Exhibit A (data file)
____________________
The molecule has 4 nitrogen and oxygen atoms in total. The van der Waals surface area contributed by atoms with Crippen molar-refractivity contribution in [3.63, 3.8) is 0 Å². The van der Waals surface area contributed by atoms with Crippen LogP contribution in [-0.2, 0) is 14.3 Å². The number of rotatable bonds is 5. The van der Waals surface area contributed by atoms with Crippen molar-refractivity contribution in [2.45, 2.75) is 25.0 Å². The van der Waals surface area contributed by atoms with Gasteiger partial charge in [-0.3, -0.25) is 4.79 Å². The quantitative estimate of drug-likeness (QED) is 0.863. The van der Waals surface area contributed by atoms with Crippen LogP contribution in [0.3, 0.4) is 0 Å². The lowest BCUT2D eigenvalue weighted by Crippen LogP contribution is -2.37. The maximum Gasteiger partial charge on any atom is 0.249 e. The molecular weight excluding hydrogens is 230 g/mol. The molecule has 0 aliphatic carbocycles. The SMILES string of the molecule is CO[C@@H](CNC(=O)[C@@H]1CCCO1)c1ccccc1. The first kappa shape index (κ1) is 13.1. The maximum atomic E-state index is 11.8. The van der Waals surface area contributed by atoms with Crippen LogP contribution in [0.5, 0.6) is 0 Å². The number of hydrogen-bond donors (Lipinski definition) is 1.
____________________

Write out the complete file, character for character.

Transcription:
The molecule has 4 nitrogen and oxygen atoms in total. The van der Waals surface area contributed by atoms with Crippen molar-refractivity contribution in [3.63, 3.8) is 0 Å². The van der Waals surface area contributed by atoms with Crippen LogP contribution in [-0.2, 0) is 14.3 Å². The number of rotatable bonds is 5. The van der Waals surface area contributed by atoms with Crippen molar-refractivity contribution in [2.45, 2.75) is 25.0 Å². The van der Waals surface area contributed by atoms with Gasteiger partial charge in [-0.3, -0.25) is 4.79 Å². The quantitative estimate of drug-likeness (QED) is 0.863. The van der Waals surface area contributed by atoms with Crippen LogP contribution in [0.3, 0.4) is 0 Å². The lowest BCUT2D eigenvalue weighted by Crippen LogP contribution is -2.37. The maximum Gasteiger partial charge on any atom is 0.249 e. The molecular weight excluding hydrogens is 230 g/mol. The molecule has 0 aliphatic carbocycles. The SMILES string of the molecule is CO[C@@H](CNC(=O)[C@@H]1CCCO1)c1ccccc1. The first kappa shape index (κ1) is 13.1. The maximum atomic E-state index is 11.8. The van der Waals surface area contributed by atoms with Crippen LogP contribution in [0.5, 0.6) is 0 Å². The number of hydrogen-bond donors (Lipinski definition) is 1.